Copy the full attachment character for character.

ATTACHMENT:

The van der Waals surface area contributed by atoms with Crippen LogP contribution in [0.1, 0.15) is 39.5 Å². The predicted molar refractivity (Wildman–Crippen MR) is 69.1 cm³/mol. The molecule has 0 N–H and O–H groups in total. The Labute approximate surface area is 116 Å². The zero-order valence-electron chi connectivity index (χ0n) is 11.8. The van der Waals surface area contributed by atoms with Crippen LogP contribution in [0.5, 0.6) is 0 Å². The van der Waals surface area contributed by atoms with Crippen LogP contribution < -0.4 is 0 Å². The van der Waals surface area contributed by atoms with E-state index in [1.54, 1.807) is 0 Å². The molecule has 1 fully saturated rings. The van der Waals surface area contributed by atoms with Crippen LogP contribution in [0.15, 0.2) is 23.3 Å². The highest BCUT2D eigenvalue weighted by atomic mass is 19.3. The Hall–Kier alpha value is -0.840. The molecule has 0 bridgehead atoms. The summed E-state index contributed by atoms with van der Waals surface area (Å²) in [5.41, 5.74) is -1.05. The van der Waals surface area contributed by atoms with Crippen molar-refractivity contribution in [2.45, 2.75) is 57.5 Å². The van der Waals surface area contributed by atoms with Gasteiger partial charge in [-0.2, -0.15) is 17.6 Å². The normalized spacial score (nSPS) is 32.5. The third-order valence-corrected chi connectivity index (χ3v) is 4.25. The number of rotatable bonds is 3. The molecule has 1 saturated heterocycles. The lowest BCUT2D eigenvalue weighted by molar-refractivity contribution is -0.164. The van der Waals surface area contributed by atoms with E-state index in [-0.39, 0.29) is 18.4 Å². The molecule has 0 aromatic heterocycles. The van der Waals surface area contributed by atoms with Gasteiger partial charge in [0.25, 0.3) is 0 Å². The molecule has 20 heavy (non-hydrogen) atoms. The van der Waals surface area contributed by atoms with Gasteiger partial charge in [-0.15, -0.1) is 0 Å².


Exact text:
The van der Waals surface area contributed by atoms with Crippen LogP contribution in [0.1, 0.15) is 39.5 Å². The predicted molar refractivity (Wildman–Crippen MR) is 69.1 cm³/mol. The molecule has 0 N–H and O–H groups in total. The Labute approximate surface area is 116 Å². The zero-order valence-electron chi connectivity index (χ0n) is 11.8. The van der Waals surface area contributed by atoms with Crippen LogP contribution in [0.5, 0.6) is 0 Å². The van der Waals surface area contributed by atoms with Crippen LogP contribution < -0.4 is 0 Å². The van der Waals surface area contributed by atoms with E-state index in [1.54, 1.807) is 0 Å². The molecule has 1 fully saturated rings. The van der Waals surface area contributed by atoms with Crippen LogP contribution in [0.15, 0.2) is 23.3 Å². The highest BCUT2D eigenvalue weighted by atomic mass is 19.3. The Hall–Kier alpha value is -0.840. The molecule has 0 bridgehead atoms. The summed E-state index contributed by atoms with van der Waals surface area (Å²) in [5.41, 5.74) is -1.05. The van der Waals surface area contributed by atoms with Crippen molar-refractivity contribution in [2.45, 2.75) is 57.5 Å². The van der Waals surface area contributed by atoms with Gasteiger partial charge in [-0.2, -0.15) is 17.6 Å². The normalized spacial score (nSPS) is 32.5. The third-order valence-corrected chi connectivity index (χ3v) is 4.25. The number of rotatable bonds is 3. The molecule has 1 saturated heterocycles. The lowest BCUT2D eigenvalue weighted by molar-refractivity contribution is -0.164. The van der Waals surface area contributed by atoms with E-state index in [-0.39, 0.29) is 18.4 Å². The molecule has 0 aromatic heterocycles. The van der Waals surface area contributed by atoms with Gasteiger partial charge in [0.25, 0.3) is 0 Å². The molecule has 20 heavy (non-hydrogen) atoms. The van der Waals surface area contributed by atoms with Gasteiger partial charge in [-0.15, -0.1) is 0 Å².